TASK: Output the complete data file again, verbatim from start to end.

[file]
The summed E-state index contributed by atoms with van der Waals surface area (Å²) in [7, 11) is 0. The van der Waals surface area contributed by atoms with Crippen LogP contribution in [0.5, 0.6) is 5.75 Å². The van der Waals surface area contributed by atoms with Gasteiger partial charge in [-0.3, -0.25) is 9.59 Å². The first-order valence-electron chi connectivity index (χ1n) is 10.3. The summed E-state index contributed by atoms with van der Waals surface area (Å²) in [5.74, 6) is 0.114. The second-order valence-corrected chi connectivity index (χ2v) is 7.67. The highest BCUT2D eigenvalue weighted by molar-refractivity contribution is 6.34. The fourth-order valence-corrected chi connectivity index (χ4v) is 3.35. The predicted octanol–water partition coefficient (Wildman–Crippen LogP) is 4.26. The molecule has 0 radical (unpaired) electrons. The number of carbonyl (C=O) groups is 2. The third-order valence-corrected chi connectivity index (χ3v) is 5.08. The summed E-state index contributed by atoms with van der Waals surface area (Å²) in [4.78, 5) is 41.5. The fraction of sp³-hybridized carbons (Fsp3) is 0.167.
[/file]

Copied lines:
The summed E-state index contributed by atoms with van der Waals surface area (Å²) in [7, 11) is 0. The van der Waals surface area contributed by atoms with Crippen LogP contribution in [0.5, 0.6) is 5.75 Å². The van der Waals surface area contributed by atoms with Gasteiger partial charge in [-0.3, -0.25) is 9.59 Å². The first-order valence-electron chi connectivity index (χ1n) is 10.3. The summed E-state index contributed by atoms with van der Waals surface area (Å²) in [5.74, 6) is 0.114. The second-order valence-corrected chi connectivity index (χ2v) is 7.67. The highest BCUT2D eigenvalue weighted by molar-refractivity contribution is 6.34. The fourth-order valence-corrected chi connectivity index (χ4v) is 3.35. The predicted octanol–water partition coefficient (Wildman–Crippen LogP) is 4.26. The molecule has 0 radical (unpaired) electrons. The number of carbonyl (C=O) groups is 2. The third-order valence-corrected chi connectivity index (χ3v) is 5.08. The summed E-state index contributed by atoms with van der Waals surface area (Å²) in [4.78, 5) is 41.5. The fraction of sp³-hybridized carbons (Fsp3) is 0.167.